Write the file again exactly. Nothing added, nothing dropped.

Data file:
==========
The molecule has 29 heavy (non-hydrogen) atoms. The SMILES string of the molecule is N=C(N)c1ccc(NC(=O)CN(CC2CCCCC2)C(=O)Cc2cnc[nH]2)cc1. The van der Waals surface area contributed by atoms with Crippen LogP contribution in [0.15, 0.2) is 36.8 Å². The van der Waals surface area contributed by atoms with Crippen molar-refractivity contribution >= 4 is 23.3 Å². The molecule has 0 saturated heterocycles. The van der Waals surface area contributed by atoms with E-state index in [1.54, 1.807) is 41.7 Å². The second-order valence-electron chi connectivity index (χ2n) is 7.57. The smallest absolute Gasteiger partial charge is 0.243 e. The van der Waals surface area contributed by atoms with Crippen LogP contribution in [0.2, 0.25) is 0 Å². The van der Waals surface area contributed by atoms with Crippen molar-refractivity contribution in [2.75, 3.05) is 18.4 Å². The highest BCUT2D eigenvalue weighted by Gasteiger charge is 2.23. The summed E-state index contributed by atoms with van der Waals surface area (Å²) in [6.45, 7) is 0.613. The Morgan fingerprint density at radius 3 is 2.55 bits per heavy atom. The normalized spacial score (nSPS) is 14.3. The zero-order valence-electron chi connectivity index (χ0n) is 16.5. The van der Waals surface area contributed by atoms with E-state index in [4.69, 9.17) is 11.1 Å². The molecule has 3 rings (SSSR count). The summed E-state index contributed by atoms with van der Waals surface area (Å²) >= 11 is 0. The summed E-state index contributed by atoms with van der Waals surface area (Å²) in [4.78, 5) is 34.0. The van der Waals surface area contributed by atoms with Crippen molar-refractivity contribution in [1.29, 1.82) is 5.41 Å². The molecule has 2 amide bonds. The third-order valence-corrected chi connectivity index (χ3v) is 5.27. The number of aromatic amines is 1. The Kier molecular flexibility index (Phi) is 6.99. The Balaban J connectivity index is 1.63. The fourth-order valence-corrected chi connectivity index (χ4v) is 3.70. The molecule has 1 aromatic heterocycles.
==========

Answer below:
The molecule has 29 heavy (non-hydrogen) atoms. The SMILES string of the molecule is N=C(N)c1ccc(NC(=O)CN(CC2CCCCC2)C(=O)Cc2cnc[nH]2)cc1. The van der Waals surface area contributed by atoms with Crippen LogP contribution in [0.15, 0.2) is 36.8 Å². The van der Waals surface area contributed by atoms with Crippen molar-refractivity contribution >= 4 is 23.3 Å². The molecule has 0 saturated heterocycles. The van der Waals surface area contributed by atoms with E-state index in [1.54, 1.807) is 41.7 Å². The second-order valence-electron chi connectivity index (χ2n) is 7.57. The smallest absolute Gasteiger partial charge is 0.243 e. The van der Waals surface area contributed by atoms with Crippen LogP contribution in [0.2, 0.25) is 0 Å². The van der Waals surface area contributed by atoms with Crippen molar-refractivity contribution in [2.75, 3.05) is 18.4 Å². The highest BCUT2D eigenvalue weighted by Gasteiger charge is 2.23. The summed E-state index contributed by atoms with van der Waals surface area (Å²) in [6.45, 7) is 0.613. The Morgan fingerprint density at radius 3 is 2.55 bits per heavy atom. The normalized spacial score (nSPS) is 14.3. The zero-order valence-electron chi connectivity index (χ0n) is 16.5. The van der Waals surface area contributed by atoms with E-state index in [4.69, 9.17) is 11.1 Å². The molecule has 3 rings (SSSR count). The summed E-state index contributed by atoms with van der Waals surface area (Å²) >= 11 is 0. The summed E-state index contributed by atoms with van der Waals surface area (Å²) in [4.78, 5) is 34.0. The van der Waals surface area contributed by atoms with Crippen molar-refractivity contribution in [1.29, 1.82) is 5.41 Å². The molecule has 2 amide bonds. The third-order valence-corrected chi connectivity index (χ3v) is 5.27. The number of aromatic amines is 1. The Kier molecular flexibility index (Phi) is 6.99. The Balaban J connectivity index is 1.63. The fourth-order valence-corrected chi connectivity index (χ4v) is 3.70. The molecule has 1 aromatic heterocycles.